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6 Ways to Prevent Construction Site Accidents:
What Every Worker Should Know

Interview Leading Safety Expert Patrick Tarrant

1 in 10 construction workers are injured each year. (sourceIn NYC alone, construction related fatalities almost doubled in just one year. (Source

Construction is one of the most dangerous jobs in America and it is going to get worse if we do not make changes.

The newly issued Construction Safety Act aims to address these issues however according to leading safety expert, Patrick Tarrant, it fails to address the real problem.

As the founder of Crane Management in NYC, Tarrant has seen these safety problems first hand over the last 40 years and has identified six resources needed to safely complete any task, not just in construction.


These 6 resources are known as the acronym PERMIT:

According to Tarrant, PERMIT will eliminate deaths and serious injuries in the construction industry.


P (Personnel):

The people selected to perform must be capable of performing the task safely. This may involve training, certification, demonstrating or just explaining the task. The appropriate number of people must be assigned to the task. A clear chain of command must be established. Backup personnel must be available in case a crewmember doesn’t show up.

E (Equipment):

A thorough assessment must be made of the task to be accomplished and a list of every tool and piece of equipment that’s needed should be prepared. It is important to reference the number of workers and ensure that no tools must be shared.

R (Room to work):

In every task an assessment must be made of the space needed to store materials, store equipment and have access to the work area. This applies equally to setting up a large crawler crane on site or tiling a bathroom.

M (Material):

Obviously, no work can be done unless the material is on site in sufficient quantities to allow work to proceed in a manner consistent with the number of workers assigned to that task, the room available to stage the material and the schedule. Often there is just enough room to stage material for a few days and then get resupplied when the space frees up. It takes careful planning to work on a JIT (just in time) schedule.

I (Information):

It can be a difficult task to stay up to date with all the revisions, addendums, schedules, RFIs (requests for information) site safety plans and subcontractor shop drawings but it is a vital part of any construction project. All this information must be available to the lead person on site. It is not enough to have it in different locations in the field office; copies should be made and given to the lead person in the form of a job kit.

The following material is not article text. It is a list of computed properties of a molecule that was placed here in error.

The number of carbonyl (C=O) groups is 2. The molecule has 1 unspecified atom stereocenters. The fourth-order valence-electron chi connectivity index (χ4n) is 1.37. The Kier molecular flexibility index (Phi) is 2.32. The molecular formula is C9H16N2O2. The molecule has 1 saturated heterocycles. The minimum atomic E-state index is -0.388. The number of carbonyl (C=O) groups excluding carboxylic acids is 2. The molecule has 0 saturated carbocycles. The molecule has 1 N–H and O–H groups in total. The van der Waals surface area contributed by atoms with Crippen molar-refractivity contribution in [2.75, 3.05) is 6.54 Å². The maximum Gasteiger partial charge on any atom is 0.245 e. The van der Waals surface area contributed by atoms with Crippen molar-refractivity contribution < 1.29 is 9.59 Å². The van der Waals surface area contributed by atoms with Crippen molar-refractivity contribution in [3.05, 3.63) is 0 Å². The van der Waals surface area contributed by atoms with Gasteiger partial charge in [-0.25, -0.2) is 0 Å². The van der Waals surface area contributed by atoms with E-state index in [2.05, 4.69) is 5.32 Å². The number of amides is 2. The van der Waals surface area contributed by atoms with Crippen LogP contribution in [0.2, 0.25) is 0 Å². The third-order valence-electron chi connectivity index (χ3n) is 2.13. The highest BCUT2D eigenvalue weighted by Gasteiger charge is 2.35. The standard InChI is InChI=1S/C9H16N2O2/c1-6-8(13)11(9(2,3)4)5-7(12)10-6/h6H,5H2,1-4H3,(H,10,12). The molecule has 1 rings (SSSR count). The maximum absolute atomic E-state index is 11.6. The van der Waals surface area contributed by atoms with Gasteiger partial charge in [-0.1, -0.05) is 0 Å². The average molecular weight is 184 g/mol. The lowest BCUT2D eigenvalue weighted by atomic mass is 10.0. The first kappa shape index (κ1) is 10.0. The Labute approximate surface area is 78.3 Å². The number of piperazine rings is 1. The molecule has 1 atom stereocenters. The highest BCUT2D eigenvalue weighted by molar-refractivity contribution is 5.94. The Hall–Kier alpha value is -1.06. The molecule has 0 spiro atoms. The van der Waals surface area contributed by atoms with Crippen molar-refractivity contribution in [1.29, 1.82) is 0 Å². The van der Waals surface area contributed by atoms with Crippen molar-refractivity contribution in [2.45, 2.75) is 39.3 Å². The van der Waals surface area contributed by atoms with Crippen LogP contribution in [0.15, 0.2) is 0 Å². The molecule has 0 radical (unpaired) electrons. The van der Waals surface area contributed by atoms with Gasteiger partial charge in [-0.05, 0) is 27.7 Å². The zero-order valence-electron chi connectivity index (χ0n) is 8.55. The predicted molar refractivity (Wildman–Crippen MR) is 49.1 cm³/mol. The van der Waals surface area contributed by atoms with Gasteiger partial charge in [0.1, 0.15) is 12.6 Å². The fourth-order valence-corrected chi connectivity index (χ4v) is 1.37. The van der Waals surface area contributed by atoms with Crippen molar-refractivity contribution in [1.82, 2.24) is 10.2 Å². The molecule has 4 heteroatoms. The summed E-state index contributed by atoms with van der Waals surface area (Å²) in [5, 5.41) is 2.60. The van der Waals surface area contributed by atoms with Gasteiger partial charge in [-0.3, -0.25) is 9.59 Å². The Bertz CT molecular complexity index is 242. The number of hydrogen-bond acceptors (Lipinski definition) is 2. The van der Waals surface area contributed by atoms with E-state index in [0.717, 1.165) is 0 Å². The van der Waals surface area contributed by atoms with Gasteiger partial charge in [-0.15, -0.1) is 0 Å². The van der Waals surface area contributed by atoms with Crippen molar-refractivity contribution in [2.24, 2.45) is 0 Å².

T (Time):

There’s never time to do it right; there’s always time to do it over. This is a fact of life in the construction business. It is important to accurately assess the time required to complete the task allowing for all possible contingencies such as weather delays, absenteeism, power failures, fire drills, elevator or hoist breakdowns and emergencies. Float or makeup time should also be included in the assessment.

“When these resources are identified, and procured before commencement of the work, an accident is virtually impossible.”

There are safety professionals on all large construction projects but the accidents continue. It’s time to recognize the need for management safety training to complement the worker safety training that is mandatory.



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  • What every construction worker needs to know before going to work today
  • The 5 most dangerous things in construction today
  • How Trump’s immigration plan will affect safety & construction
  • Craziest construction site safety fails



Patrick Tarrant is the founder and CEO of Crane Management, a consulting agency for construction companies in New York City.  A well-known industry professional with over 40 years experience, Tarrant is frequently hired as an expert witness in construction and safety cases. He is a Certified Hoist Operator, Master Rigger, AWS Welding Inspector, and is trained in all areas of crane operations (LBT, LBC, TLL, TSS, BTF, STC, & TWR)


An OSHA Authorized Safety Instructor, Tarrant is on a mission to keep the job site safe for workers.

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